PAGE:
March 21, 2012 marked the 7th anniversary of World Down Syndrome Day, which this year for the first time was celebrated at the United Nations (UN). Individuals with Down syndrome (DS) and their families gathered to celebrate the 7 million people living worldwide with Down syndrome. This year’s theme “Building Our Future” highlighted the accomplishments and abilities of people with Down syndrome when they are treated with dignity and given the chance to be included in society. Individuals with DS testified to their own achievements in education, employment and integrating into society. All too often, these brave individuals are stigmatized and excluded based on pre-existing misconceptions. But once those barriers are broken down, they are accepted and appreciated for their unique talents and loving personalities. It could be said “To know them is to love them” but in the case of individuals with DS and those closest to them know is it more appropriate to say, “To know them is to be loved by them”.
One of the purposes of World Down Syndrome Day is so the world can meet and hear from DS individuals and their families. A speaker at the event noted, “That’s why it’s important to be everywhere,” so communities can see and value the contributions of individuals with DS. The event and a focus on real DS girls, boys, men and women and their lives and families is critically necessary as the number of abortions for unborn babies identified with Trisomy 21 continues to rise and parents feel pressured to abort their child out of fear for the future.
Last fall, researchers at Children’s Hospital in Boston conducted a study into the quality of life of families and individuals affected by Down syndrome. They found the real life experience with Down syndrome is actually quite different than what is often preconceived—it is significantly positive. In one study, 79 percent of respondents said their outlook on life was more positive because of their child with Down syndrome. The study found the responses from parents, siblings and individuals with Down syndrome themselves to be overwhelmingly positive. “These results will be quite shocking to many Americans, who might have some misperceptions about what it means to have Down syndrome. Family members have spoken and have said life is positive with Down syndrome,” said Dr. Brian Skotko, the lead author of the study.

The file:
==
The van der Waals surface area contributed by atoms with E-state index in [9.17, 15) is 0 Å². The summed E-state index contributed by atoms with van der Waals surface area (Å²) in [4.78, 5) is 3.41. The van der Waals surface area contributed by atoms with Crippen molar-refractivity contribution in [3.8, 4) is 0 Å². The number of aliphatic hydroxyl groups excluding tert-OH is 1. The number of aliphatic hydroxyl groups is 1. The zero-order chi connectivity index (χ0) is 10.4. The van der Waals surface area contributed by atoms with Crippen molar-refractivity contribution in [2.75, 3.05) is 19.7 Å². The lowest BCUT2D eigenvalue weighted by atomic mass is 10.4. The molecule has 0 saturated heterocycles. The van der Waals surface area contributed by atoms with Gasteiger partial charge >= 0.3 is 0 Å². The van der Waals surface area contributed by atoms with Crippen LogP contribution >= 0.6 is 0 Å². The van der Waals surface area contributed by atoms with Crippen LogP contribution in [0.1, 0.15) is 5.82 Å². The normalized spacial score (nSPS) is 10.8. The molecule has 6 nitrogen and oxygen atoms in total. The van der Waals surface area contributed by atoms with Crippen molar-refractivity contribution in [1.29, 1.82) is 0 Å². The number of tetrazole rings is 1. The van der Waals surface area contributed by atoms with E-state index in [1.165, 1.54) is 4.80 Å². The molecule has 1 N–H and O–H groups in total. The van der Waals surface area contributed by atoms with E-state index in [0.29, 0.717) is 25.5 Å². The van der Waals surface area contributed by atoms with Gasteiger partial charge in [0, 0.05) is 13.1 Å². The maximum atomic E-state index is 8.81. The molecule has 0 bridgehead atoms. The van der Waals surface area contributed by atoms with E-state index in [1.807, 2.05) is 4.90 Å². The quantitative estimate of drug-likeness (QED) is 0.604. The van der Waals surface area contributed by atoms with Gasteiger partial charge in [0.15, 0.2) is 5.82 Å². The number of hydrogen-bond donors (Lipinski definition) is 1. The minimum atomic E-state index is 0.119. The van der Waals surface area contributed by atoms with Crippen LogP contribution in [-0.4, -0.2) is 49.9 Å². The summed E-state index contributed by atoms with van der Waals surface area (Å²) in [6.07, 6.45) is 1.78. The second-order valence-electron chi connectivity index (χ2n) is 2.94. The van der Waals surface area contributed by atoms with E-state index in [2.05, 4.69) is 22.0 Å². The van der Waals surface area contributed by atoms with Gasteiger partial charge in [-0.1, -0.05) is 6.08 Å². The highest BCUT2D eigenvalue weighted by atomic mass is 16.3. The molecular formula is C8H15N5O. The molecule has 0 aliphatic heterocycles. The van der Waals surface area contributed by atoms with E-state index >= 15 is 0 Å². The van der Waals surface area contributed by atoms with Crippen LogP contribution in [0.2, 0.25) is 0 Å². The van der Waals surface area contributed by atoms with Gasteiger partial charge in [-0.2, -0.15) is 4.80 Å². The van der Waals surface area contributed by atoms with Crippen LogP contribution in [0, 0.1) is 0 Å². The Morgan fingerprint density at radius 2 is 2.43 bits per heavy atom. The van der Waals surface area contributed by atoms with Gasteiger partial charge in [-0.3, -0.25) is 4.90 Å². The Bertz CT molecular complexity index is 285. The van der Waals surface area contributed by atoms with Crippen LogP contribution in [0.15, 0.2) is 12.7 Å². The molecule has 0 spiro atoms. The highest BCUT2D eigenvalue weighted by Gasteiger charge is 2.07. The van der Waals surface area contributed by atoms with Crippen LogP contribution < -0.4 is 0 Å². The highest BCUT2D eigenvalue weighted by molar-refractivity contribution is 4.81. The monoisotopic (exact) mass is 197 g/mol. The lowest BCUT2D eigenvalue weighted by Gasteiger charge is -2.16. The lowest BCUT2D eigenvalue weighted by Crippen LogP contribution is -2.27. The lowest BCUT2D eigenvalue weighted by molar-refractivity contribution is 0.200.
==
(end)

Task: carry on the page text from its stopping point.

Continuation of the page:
Misconceptions and stigma of the disability have played largely into a declining population of people with Down syndrome. Following advances in technology and prenatal testing, the rate of abortion for unborn babies diagnosed with Down syndrome in the US is currently reported to be as much as 92 percent. This astounding number is expected to rise even higher as new noninvasive tests become available to detect developmental disabilities in babies at even earlier stages of pregnancy.
In 1958 French geneticist Dr. Jerome Lejeune discovered the cause of Down syndrome and began working to find a cure, fearing that these precious children would be aborted once their condition was know. His work also included ways to improve the health and lives of individuals with Down syndrome. Today the Jerome Lejeune Foundation has come to the U.S to raise funds for additional research into the condition that impacts over 400,000 individuals in the US. Dr. Lejeune recognized the inherent dignity of each and every life right from the start and noted that the very first cell, the fertilized egg cell, is “the most specialized cell under the sun”.
The dangers of abortions for disabilities highlights the need for more positive awareness of the value and dignity of each person with Down syndrome, as was celebrated this World Down Syndrome Day. All children are deserving of life, including those created with a little something special.